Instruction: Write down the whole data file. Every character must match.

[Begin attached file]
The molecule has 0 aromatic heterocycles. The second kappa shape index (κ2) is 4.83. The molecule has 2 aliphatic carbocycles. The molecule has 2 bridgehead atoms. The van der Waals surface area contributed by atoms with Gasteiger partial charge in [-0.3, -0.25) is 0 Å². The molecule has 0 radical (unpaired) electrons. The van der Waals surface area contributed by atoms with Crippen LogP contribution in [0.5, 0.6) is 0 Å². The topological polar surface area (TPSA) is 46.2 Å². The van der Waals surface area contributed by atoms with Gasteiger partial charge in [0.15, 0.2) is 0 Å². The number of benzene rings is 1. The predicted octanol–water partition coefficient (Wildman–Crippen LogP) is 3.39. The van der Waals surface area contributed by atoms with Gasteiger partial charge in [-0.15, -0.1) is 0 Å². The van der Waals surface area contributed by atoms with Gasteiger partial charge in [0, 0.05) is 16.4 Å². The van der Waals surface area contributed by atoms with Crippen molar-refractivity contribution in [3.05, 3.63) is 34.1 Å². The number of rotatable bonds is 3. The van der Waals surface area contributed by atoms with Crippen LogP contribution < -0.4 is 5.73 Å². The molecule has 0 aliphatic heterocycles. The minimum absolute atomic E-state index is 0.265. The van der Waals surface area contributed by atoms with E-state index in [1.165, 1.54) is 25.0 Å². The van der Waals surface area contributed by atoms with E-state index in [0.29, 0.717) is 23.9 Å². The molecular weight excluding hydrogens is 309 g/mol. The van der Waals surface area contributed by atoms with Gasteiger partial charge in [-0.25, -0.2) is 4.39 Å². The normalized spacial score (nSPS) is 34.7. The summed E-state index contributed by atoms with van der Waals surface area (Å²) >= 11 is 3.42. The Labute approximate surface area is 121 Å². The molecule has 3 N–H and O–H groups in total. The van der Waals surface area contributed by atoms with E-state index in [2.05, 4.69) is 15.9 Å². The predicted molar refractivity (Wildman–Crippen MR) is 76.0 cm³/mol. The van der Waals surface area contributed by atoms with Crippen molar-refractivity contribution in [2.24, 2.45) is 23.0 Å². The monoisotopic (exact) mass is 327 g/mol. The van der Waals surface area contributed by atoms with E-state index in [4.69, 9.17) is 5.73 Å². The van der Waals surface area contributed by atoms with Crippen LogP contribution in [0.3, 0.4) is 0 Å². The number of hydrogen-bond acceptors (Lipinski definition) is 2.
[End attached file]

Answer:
The molecule has 0 aromatic heterocycles. The second kappa shape index (κ2) is 4.83. The molecule has 2 aliphatic carbocycles. The molecule has 2 bridgehead atoms. The van der Waals surface area contributed by atoms with Gasteiger partial charge in [-0.3, -0.25) is 0 Å². The molecule has 0 radical (unpaired) electrons. The van der Waals surface area contributed by atoms with Crippen LogP contribution in [0.5, 0.6) is 0 Å². The topological polar surface area (TPSA) is 46.2 Å². The van der Waals surface area contributed by atoms with Gasteiger partial charge in [0.15, 0.2) is 0 Å². The number of benzene rings is 1. The predicted octanol–water partition coefficient (Wildman–Crippen LogP) is 3.39. The van der Waals surface area contributed by atoms with Gasteiger partial charge in [-0.15, -0.1) is 0 Å². The van der Waals surface area contributed by atoms with Gasteiger partial charge in [0, 0.05) is 16.4 Å². The van der Waals surface area contributed by atoms with Crippen molar-refractivity contribution in [3.05, 3.63) is 34.1 Å². The number of rotatable bonds is 3. The van der Waals surface area contributed by atoms with Crippen LogP contribution < -0.4 is 5.73 Å². The molecule has 0 aliphatic heterocycles. The minimum absolute atomic E-state index is 0.265. The van der Waals surface area contributed by atoms with E-state index in [1.165, 1.54) is 25.0 Å². The van der Waals surface area contributed by atoms with E-state index in [0.29, 0.717) is 23.9 Å². The molecular weight excluding hydrogens is 309 g/mol. The van der Waals surface area contributed by atoms with Gasteiger partial charge in [-0.25, -0.2) is 4.39 Å². The normalized spacial score (nSPS) is 34.7. The summed E-state index contributed by atoms with van der Waals surface area (Å²) >= 11 is 3.42. The Labute approximate surface area is 121 Å². The molecule has 3 N–H and O–H groups in total. The van der Waals surface area contributed by atoms with E-state index in [2.05, 4.69) is 15.9 Å². The predicted molar refractivity (Wildman–Crippen MR) is 76.0 cm³/mol. The van der Waals surface area contributed by atoms with Crippen molar-refractivity contribution in [2.24, 2.45) is 23.0 Å². The monoisotopic (exact) mass is 327 g/mol. The van der Waals surface area contributed by atoms with E-state index in [4.69, 9.17) is 5.73 Å². The van der Waals surface area contributed by atoms with Crippen LogP contribution in [0.3, 0.4) is 0 Å². The number of hydrogen-bond acceptors (Lipinski definition) is 2.